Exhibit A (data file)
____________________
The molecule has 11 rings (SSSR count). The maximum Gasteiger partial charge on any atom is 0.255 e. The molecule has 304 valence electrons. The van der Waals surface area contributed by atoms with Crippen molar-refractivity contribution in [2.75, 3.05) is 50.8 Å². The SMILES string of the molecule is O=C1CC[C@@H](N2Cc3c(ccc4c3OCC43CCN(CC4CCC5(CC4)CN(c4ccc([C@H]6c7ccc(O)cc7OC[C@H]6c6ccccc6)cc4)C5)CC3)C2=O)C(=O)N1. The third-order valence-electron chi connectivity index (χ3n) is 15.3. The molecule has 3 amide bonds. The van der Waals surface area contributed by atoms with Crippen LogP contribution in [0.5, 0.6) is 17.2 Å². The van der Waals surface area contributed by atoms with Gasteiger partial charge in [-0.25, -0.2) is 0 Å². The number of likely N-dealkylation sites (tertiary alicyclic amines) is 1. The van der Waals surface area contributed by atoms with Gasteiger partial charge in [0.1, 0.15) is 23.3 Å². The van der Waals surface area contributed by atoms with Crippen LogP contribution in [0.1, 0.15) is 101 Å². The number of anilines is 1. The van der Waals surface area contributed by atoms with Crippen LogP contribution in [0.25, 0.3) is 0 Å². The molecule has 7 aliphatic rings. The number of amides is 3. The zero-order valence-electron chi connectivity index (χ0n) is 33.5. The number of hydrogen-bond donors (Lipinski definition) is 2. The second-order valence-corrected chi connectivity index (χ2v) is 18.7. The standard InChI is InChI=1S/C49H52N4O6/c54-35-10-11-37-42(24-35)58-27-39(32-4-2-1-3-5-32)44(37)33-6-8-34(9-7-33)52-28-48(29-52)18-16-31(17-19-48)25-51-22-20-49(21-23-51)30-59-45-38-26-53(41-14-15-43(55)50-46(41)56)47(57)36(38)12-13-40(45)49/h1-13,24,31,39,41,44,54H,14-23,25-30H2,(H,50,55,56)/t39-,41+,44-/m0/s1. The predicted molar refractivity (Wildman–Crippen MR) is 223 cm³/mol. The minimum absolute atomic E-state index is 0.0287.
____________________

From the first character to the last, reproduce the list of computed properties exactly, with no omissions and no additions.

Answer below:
The molecule has 11 rings (SSSR count). The maximum Gasteiger partial charge on any atom is 0.255 e. The molecule has 304 valence electrons. The van der Waals surface area contributed by atoms with Crippen molar-refractivity contribution in [2.75, 3.05) is 50.8 Å². The SMILES string of the molecule is O=C1CC[C@@H](N2Cc3c(ccc4c3OCC43CCN(CC4CCC5(CC4)CN(c4ccc([C@H]6c7ccc(O)cc7OC[C@H]6c6ccccc6)cc4)C5)CC3)C2=O)C(=O)N1. The third-order valence-electron chi connectivity index (χ3n) is 15.3. The molecule has 3 amide bonds. The van der Waals surface area contributed by atoms with Crippen LogP contribution in [0.5, 0.6) is 17.2 Å². The van der Waals surface area contributed by atoms with Gasteiger partial charge in [-0.25, -0.2) is 0 Å². The number of likely N-dealkylation sites (tertiary alicyclic amines) is 1. The van der Waals surface area contributed by atoms with Gasteiger partial charge in [0.1, 0.15) is 23.3 Å². The van der Waals surface area contributed by atoms with Crippen LogP contribution in [0.1, 0.15) is 101 Å². The number of anilines is 1. The van der Waals surface area contributed by atoms with Crippen LogP contribution in [0.25, 0.3) is 0 Å². The molecule has 7 aliphatic rings. The number of amides is 3. The zero-order valence-electron chi connectivity index (χ0n) is 33.5. The number of hydrogen-bond donors (Lipinski definition) is 2. The second-order valence-corrected chi connectivity index (χ2v) is 18.7. The standard InChI is InChI=1S/C49H52N4O6/c54-35-10-11-37-42(24-35)58-27-39(32-4-2-1-3-5-32)44(37)33-6-8-34(9-7-33)52-28-48(29-52)18-16-31(17-19-48)25-51-22-20-49(21-23-51)30-59-45-38-26-53(41-14-15-43(55)50-46(41)56)47(57)36(38)12-13-40(45)49/h1-13,24,31,39,41,44,54H,14-23,25-30H2,(H,50,55,56)/t39-,41+,44-/m0/s1. The predicted molar refractivity (Wildman–Crippen MR) is 223 cm³/mol. The minimum absolute atomic E-state index is 0.0287.